A Big Little Recipe has the smallest-possible ingredient list and big, BIG everything else: flavor, ideas, holy-cow factor. Psst: We don't count salt or cooking fat (say, olive oil to sauté onions), since we're guessing you have those covered. This time around, we're making strawberry
shortcake shortbread, the cutest lil' cookie that ever was.
It seemed like a simple idea: What if strawberry shortcake were actually strawberry shortbread? Ditch the sugary biscuits for buttery cookies. Replace slouchy cream with drippy glaze. Swap out fresh berries for freeze-dried. Easy, right?
Then I started testing.
My first couple of rounds went totally according to plan. But it turned out to be a bad plan. This happens. The freeze-dried strawberries—same as those crispy chips in cereal boxes—soaked up the cream like they’d wandered the desert for days. And maybe they had. The fresh ones, meanwhile, happy-wept their juices, slipping and sliding, this way, that way. Both were adorable and Instagrammable. But also impractical.
It’s all well and good to begin recipe development with a pun—little cheeky, little silly—maybe it made you smile. (I said maybe.) But if puns alone were delicious, we would eat those instead of cookies. And we don’t.
Which is to say, we want to make strawberry shortbread—“Get it?!” you tell your friends and they giggle, they laugh, they howl—but we want to devour strawberry shortbread. Know what I mean? We want the fruit to be present and punchy and the color, so pretty, too pretty, almost too pretty to eat. Almost.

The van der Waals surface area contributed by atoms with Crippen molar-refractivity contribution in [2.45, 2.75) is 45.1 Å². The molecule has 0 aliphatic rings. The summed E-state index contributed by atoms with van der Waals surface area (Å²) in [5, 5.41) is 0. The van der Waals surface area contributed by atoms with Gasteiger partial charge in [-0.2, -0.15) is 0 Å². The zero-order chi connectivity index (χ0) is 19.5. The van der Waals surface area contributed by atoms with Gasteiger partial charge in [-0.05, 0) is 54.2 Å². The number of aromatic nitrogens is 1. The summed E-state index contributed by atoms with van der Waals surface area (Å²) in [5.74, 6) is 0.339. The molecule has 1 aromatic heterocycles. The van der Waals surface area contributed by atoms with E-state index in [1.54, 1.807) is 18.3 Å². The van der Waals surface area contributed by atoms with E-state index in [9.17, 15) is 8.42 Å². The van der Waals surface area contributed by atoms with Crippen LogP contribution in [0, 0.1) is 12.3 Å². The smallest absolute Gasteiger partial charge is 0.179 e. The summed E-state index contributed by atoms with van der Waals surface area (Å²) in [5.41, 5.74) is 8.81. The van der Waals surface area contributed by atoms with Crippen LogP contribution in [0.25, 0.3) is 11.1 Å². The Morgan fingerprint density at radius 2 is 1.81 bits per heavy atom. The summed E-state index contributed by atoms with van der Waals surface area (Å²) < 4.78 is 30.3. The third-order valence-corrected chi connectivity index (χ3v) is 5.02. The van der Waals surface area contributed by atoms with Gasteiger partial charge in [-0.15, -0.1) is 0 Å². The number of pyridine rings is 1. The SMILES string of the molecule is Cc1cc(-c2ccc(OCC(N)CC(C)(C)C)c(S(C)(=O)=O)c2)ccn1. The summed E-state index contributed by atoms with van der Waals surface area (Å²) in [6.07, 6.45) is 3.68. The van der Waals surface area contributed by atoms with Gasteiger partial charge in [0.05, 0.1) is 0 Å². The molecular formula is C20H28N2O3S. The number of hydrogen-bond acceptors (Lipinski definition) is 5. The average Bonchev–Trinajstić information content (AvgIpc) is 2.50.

So we’ll try, try, try again.
Instead of using the freeze-dried strawberries as a garnish, use them, well, everywhere. Pulse into salty shortbread dough, where they turn into the pinkest flour that ever was. Blitz into fairy dust to mix with thick cream and powdered sugar, to yield a blushing glaze. And shake, shake, shake on top like sprinkles, or glitter.
Such is the big in Big Little Recipes. Use one ingredient. Then use it again. And again. This way, when you say strawberry shortbread, you can really mean it, with confidence and conviction.
Shortbread is often baked large-format—say, in an 8- by 8-inch pan—then sliced into squares or rectangles just out of the oven. But here, I streamlined the process, thanks to a trick from the queen of cookies, Dorie Greenspan, who bakes her signature sablé “jammers” in muffin tins. This ensures professional-ish uniformity, guarantees crispy edges, and eliminates the extra step of cutting, which can get real crumbly, real fast.
After they cool completely, turn them upside-down and glaze. It will feel wrong at first, but look so much lovelier, trust me. By making the bottom the top and the top the bottom, you create a domed structure, giving the glaze a slope to slide down, like a kid at a waterpark.
Unlike strawberry shortcake, which demands your attention now—like hi, hello, right now—strawberry shortbread is patient. It will wait on you, cheerily, for hours. Though I have a feeling you won’t want to wait on it.
Glaze and sprinkles
- 1/2 cup freeze-dried strawberries (9 grams)
- 1 cup powdered sugar (114 grams)
- 1/4 teaspoon kosher salt
- 3 tablespoons heavy cream, plus more as needed
- 2 cups all-purpose flour (257 grams)
- 2/3 cup powdered sugar (76 grams)
- 1 teaspoon kosher salt
- 1 cup unsalted butter, cold, roughly chopped (226 grams)
- 1 1/4 cups freeze-dried strawberries (25 grams)
What’s your favorite shortbread variety? Tell us about it in the comments!